Thanks to our guest author msb for this post about Denmark’s queen!-OC
Two things stand out about Queen Margrethe’s clothes for day and evening: the rich colours that she favours and her unselfconsciousness in wearing them.
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Daisy has the advantage of a tall, slim figure, reminiscent of her grandfather Christian X, and her working daytime outfits can be described as elegant business attire: often a suit, or skirt and blouse plus jacket/cardigan/shawl combo. In a climate like Denmark’s, dressing in layers is just good sense – one can always add or subtract as needed. Her clothes for the 2019 New Year’s speech are a good example.
Margrethe owes many of her elegant outfits to the tailoring business of the Freifeldt family. Like her mother Queen Ingrid, Daisy was a longstanding client of Celli Freifeldt, whose firm opened in 1945 and was designated a royal court supplier in 1994.
An article in Billed Bladet (The Picture Magazine), shows four recent Annette Freifeldt outfits for Queen Margrethe. Here’s one of them, worn in 2012, at an exhibition of her own embroidery and decoupage works.
Similarly, for her recent appeal to the nation for social distancing against coronavirus, Queen Margrethe wore a rich burgundy sweater and blazer, over a checked burgundy and white skirt.
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“Jeg har en appel til alle: Corona-virus er en farlig gæst. Den spreder sig som ringe i vandet, og det går stærkt. Én person kan smitte mange – endda uden selv at føle sig syg, og smitten går videre rundt til endnu flere, en lang og skræmmende kæde. I den kæde vil mennesker dø. Et barn kan miste sin bedstemor, en datter sin far, en hustru sin mand. Venner vil pludselig ikke være der mere. Det er den kæde, vi skal bryde, og som vi kan bryde. Det kan kun ske, når vi alle tænker os om og gør det samme på samme tid – og i rette tid. Myndighedernes råd er egentlig ret enkle: Vask hænder. Hold afstand. Undgå fysisk kontakt. Bliv hjemme.” Læs hele Hendes Majestæt Dronningens tale til befolkningen på Kongehusets hjemmeside. 📸 Kim Refslund, DR ©
In her video speech, Margrethe wears the jeweled horseshoe bar pin – given to her by her ather when became the heir at age 13 – on her lapel. She also wore it when she was proclaimed queen in 1972. She paired it with her long mourning gown and veil.
State events – daytime
For daytime state occasions, Daisy tends to wear a dress and coat with matching hat, in a solid colour. She wears the full ensemble outdoors and the dress alone when indoors or standing on the balcony. She often accessorizes these ensembles with her large white enamel daisy brooch, and sometimes with the matching earrings. The diamond version, inherited from her mother, is for evenings and great occasions.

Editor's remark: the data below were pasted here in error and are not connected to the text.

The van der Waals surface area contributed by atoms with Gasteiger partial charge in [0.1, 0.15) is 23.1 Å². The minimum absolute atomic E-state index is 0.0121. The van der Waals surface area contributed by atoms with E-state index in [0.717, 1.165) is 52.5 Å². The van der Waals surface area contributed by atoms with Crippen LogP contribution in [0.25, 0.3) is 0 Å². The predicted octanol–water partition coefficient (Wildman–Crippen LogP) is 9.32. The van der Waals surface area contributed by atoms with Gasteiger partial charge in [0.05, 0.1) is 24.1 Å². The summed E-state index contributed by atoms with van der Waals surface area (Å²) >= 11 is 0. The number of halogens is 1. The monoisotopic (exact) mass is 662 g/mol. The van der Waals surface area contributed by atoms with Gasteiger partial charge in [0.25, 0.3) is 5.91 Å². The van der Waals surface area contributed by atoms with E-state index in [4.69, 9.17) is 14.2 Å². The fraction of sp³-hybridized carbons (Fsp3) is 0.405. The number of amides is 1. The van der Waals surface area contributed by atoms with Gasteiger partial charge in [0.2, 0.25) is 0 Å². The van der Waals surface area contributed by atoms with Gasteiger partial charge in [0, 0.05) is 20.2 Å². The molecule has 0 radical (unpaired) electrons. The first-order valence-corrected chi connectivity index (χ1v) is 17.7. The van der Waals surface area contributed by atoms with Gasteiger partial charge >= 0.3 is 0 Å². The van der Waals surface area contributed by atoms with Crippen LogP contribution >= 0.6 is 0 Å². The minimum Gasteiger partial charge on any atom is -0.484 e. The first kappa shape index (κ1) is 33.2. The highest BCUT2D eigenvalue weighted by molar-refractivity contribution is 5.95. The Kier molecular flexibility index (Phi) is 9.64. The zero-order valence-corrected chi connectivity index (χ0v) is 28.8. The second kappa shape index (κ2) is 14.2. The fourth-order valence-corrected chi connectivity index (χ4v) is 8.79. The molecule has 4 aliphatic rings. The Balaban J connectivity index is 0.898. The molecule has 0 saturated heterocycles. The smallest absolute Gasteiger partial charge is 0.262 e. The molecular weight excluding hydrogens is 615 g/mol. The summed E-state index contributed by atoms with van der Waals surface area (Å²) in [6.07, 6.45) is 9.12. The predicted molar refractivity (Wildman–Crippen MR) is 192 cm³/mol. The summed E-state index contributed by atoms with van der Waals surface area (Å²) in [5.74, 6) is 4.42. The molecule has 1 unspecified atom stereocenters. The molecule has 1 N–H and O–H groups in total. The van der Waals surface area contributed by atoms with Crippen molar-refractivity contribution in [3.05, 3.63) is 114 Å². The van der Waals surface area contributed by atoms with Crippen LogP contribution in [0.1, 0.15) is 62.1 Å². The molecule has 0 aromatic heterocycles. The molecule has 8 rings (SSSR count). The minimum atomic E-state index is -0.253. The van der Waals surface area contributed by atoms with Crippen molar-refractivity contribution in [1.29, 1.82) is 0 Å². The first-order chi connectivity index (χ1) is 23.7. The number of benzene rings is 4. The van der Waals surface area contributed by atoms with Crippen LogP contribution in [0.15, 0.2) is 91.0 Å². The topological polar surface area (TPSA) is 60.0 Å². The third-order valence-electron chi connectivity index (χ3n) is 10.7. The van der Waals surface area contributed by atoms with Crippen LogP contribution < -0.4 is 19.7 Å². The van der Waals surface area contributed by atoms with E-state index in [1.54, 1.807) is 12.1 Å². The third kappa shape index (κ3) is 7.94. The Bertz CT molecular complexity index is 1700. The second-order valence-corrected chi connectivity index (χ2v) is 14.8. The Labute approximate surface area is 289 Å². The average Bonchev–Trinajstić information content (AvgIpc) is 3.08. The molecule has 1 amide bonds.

In addition to receiving greetings from the Royal Life Guard band and the assembled crowd (usually with groups of schoolchildren in front) on her birthday, Queen Margrethe leads everyone in the nine-fold hurrah. She shouts, “Long live Denmark!” and leads the crowd in shouting back, “Hurrah!” in three groups of three. As “Hurrah!” in Danish sounds like “Wah!”, the result sounds like “Wah, wah, wah! Wah, wah, wah! Wah, wah, waaaaah!”.
Like many others, I was very much looking forward to the events surrounding Queen Margrethe’s 80th birthday on 16 April, including the new clothes prepared and familiar jewels worn. All the festivities have been cancelled, of course, to protect everyone concerned against coronavirus. However, one part of the celebrations will still be going forward. Thousands of Danes have joined a Facebook group, “Danmark synger for dronningen” (Denmark sings for the queen). Close to 142,000 people have joined so far. At noon on 16 April, everybody will open a window or stand on their balcony and sing the Danish Happy Birthday song to celebrate the queen’s birthday and show solidarity with each other – at a proper social distance.
Unlike the Swedish and Norwegian royal women, Queen Margrethe doesn’t often wear Danish traditional dress. Each region of Denmark has its own distinctive style, colors and accessories as one sees in clubs that do traditional dances. But the queen routinely wears traditional dress when visiting the Faroe Islands and Greenland.
What the Faeroese photo above doesn’t show is the traditional black bonnet that Danish women wore over their hair, if they could afford it. Those who couldn’t wore scarves. Better-off women had the back panel of their bonnets stitched in gold thread. These bonnets still turn up in antique stores, as head coverings or made into handbags.
Sports & Raingear
Daisy is practical. An enthusiastic skier for many years, she often enjoys the sport with King Harald and Queen Sonja of Norway. She wore good Scandinavian sweaters over her ski suits. She usually wore her hair in pigtails.
Nobody writing about Queen Margrethe’s daywear can leave out her rain gear. Grey clouds and rain are common in Denmark, so the queen brightens the day and stays dry throughout outdoor events with this blinding sou’wester hat and raincoat combo.
A recent special exhibition at Christiansborg, the palace where the Danish Parliament meets and the Queen holds some state events, was called “Worthy of a queen: master, patron of the arts, monarch”. It featured some jewelry that Queen Margrethe wears, plus items she had designed or been given. The linked video (Særudstilling: En dronning værdig) is quite short, but has nice shots of the turquoise earrings and brooch given by her deceased husband and the Nuuk (Naasut) tiara.
It’s cheating, but I must conclude with my favourite piece of Daisy’s daywear: the stunning ensemble and jewels for Crown Prince Frederik’s wedding in 2004.
What Daisy daytime appearance is your favorite? Show us your photos in the comments!